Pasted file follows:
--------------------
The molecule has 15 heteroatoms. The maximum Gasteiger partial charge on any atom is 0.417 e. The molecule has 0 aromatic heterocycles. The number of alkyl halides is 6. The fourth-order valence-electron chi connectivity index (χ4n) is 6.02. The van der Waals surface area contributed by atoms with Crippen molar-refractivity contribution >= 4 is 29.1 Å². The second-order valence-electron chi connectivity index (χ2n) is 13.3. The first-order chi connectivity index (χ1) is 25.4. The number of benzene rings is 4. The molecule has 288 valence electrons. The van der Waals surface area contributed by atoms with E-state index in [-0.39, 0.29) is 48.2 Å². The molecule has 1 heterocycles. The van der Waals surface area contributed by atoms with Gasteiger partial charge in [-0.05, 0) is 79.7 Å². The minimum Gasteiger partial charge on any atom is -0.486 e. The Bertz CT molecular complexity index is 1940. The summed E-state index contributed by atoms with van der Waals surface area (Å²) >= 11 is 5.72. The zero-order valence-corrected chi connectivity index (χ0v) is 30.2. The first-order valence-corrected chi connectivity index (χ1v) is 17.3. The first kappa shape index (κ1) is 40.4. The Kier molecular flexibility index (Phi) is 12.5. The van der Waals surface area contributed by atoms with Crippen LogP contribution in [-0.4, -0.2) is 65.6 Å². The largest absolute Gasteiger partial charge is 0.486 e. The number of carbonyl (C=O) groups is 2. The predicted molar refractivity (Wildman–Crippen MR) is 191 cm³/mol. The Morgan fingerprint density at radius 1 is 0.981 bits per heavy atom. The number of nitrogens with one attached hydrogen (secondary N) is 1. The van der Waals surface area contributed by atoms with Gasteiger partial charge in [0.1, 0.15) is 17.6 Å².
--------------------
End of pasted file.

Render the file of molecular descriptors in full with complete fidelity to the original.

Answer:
The molecule has 15 heteroatoms. The maximum Gasteiger partial charge on any atom is 0.417 e. The molecule has 0 aromatic heterocycles. The number of alkyl halides is 6. The fourth-order valence-electron chi connectivity index (χ4n) is 6.02. The van der Waals surface area contributed by atoms with Crippen molar-refractivity contribution >= 4 is 29.1 Å². The second-order valence-electron chi connectivity index (χ2n) is 13.3. The first-order chi connectivity index (χ1) is 25.4. The number of benzene rings is 4. The molecule has 288 valence electrons. The van der Waals surface area contributed by atoms with E-state index in [-0.39, 0.29) is 48.2 Å². The molecule has 1 heterocycles. The van der Waals surface area contributed by atoms with Gasteiger partial charge in [-0.05, 0) is 79.7 Å². The minimum Gasteiger partial charge on any atom is -0.486 e. The Bertz CT molecular complexity index is 1940. The summed E-state index contributed by atoms with van der Waals surface area (Å²) >= 11 is 5.72. The zero-order valence-corrected chi connectivity index (χ0v) is 30.2. The first-order valence-corrected chi connectivity index (χ1v) is 17.3. The first kappa shape index (κ1) is 40.4. The Kier molecular flexibility index (Phi) is 12.5. The van der Waals surface area contributed by atoms with Crippen LogP contribution in [-0.4, -0.2) is 65.6 Å². The largest absolute Gasteiger partial charge is 0.486 e. The number of carbonyl (C=O) groups is 2. The predicted molar refractivity (Wildman–Crippen MR) is 191 cm³/mol. The Morgan fingerprint density at radius 1 is 0.981 bits per heavy atom. The number of nitrogens with one attached hydrogen (secondary N) is 1. The van der Waals surface area contributed by atoms with Gasteiger partial charge in [0.1, 0.15) is 17.6 Å².